Hovedstaben (H.Q. Staff)   Drammensveien 105, Oslo

Stabsleder (Chief of Staff)
Organisasjonsavdelingen (Organization Section)
Personalavdelingen (Personnel Section)
Økonomiavdelingen (Economics Section)
Stabslegen (Staff Doctor)
Idrettslederen (Sport Leader)
Forvaltningslederen (Administration Leader)
Resepsjonen (Reception)
”Germaneren”  Akersgt. 8, Oslo
SS-skole (SS School) Kongsvinger Festning (Fortress).

The Norwegian SS was subdivided into units in exactly the same manner as the Allgemeine-SS in Germany, but of course on a much smaller scale, and a comparison between the two can be seen from the following chart:

Germanske SS Norge -Allgemeine SS -English Eqivalent

Standart Standart Regiment
Stormbann / Fylking Sturmbann Batallion
Storm Sturm Company
Tropp Trupp Platoon
Lag Schar Squad
Rode Rotte File

The following comments can be made on the units of the Norwegian SS:

Although the rank of SS-standartfører was held, there do not appear to have been any units of this size in the Norwegian SS.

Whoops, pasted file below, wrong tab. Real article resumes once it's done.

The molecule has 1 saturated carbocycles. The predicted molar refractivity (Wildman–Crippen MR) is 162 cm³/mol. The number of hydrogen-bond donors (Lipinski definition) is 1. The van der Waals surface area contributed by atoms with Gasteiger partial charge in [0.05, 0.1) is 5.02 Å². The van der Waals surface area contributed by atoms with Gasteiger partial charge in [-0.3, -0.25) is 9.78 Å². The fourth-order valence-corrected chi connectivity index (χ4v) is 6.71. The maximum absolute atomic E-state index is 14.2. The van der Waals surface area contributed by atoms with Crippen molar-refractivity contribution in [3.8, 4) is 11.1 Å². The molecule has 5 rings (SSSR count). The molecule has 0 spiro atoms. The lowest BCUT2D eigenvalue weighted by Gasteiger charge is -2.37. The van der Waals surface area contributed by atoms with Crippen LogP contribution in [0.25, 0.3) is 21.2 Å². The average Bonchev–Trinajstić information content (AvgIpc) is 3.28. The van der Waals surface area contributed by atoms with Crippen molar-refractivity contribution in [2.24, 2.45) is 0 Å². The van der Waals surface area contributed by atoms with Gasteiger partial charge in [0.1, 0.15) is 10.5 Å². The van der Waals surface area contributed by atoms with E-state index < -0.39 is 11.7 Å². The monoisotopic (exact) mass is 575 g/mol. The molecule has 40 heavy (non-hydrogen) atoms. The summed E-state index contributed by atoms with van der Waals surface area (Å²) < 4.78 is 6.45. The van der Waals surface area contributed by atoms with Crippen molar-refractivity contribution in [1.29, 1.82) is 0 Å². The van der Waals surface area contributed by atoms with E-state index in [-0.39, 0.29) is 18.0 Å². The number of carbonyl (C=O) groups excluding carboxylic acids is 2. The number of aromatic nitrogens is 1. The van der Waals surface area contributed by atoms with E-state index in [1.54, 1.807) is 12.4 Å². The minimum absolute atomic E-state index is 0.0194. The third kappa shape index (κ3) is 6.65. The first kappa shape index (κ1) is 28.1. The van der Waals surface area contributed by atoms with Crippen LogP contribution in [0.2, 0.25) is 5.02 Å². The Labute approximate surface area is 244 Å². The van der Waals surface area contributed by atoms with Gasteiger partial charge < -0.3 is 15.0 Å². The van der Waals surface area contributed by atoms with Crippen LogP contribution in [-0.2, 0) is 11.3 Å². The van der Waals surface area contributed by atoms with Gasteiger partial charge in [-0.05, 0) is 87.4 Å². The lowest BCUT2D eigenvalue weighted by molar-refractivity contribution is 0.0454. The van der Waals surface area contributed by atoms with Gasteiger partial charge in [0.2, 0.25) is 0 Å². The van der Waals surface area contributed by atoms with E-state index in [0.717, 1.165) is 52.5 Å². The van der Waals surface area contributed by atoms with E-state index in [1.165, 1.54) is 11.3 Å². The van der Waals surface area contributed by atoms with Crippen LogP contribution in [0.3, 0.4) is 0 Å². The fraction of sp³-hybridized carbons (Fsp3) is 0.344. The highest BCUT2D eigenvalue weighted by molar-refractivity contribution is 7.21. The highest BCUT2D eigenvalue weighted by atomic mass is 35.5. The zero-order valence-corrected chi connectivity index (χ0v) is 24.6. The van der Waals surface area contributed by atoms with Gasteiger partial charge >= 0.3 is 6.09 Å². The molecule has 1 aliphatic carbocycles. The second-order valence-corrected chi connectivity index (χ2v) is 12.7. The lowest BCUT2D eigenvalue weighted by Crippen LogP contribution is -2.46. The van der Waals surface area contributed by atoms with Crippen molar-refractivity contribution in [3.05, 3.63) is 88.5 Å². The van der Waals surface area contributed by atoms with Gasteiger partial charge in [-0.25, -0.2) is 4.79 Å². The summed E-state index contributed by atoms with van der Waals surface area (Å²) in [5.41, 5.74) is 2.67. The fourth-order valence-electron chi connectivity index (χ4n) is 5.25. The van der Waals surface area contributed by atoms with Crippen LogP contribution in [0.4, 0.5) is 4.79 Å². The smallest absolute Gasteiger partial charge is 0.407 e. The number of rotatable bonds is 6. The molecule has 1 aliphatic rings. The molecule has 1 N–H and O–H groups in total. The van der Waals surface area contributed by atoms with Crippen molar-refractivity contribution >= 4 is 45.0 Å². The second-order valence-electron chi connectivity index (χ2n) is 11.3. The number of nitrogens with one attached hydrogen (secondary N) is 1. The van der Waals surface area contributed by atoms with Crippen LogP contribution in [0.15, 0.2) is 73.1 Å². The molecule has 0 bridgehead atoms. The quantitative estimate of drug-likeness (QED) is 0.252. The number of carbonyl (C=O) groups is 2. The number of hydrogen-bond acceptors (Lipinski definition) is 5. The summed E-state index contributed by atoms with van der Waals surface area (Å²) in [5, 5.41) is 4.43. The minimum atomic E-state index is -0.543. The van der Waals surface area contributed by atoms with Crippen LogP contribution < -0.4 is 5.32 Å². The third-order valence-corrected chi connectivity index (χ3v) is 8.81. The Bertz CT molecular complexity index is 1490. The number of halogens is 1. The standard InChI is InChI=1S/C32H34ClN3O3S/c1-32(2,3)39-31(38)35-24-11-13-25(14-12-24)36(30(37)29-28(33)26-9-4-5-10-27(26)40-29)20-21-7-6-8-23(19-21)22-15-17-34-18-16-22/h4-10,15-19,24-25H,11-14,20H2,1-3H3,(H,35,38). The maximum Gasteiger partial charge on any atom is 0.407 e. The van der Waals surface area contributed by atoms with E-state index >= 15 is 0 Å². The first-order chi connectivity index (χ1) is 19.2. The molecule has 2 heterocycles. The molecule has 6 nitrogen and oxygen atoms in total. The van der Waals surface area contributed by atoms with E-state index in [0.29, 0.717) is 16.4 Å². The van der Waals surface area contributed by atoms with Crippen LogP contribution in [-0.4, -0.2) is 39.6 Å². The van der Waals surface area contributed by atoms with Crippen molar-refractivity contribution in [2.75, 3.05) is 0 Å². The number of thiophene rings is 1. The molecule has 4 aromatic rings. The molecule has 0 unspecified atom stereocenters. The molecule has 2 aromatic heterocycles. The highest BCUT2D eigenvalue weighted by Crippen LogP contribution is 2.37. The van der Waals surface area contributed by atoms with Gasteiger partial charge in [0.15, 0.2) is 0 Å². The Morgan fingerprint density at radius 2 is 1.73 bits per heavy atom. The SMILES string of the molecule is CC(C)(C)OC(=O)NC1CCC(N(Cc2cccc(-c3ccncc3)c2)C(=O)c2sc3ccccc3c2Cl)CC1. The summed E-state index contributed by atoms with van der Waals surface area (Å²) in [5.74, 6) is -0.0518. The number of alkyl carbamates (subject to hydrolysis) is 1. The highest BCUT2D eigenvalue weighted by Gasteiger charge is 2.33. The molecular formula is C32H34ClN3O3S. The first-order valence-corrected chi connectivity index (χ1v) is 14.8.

Also referred to as ”Fylking”, only one is recorded and that SS-stormbann Oslo-Akershus. (possibly the result of a fusion of SS-storm Oslo with SS-storm Akershus)
Theoretically an SS-stormbann could contain up to 4 SS-stormer.

The basic local unit of the Norwegian SS which was established as a volunteer unit. It was commanded by an SS-stormfører and carried the name of the district. Late in the war an attempt was made to number each SS-storm and that of Oslo recieved the number ”1”. The others, however, do not appear to have been so numbered. The SS-storm contained 3 or 4 tropper and combined all the units of a ”fylke”.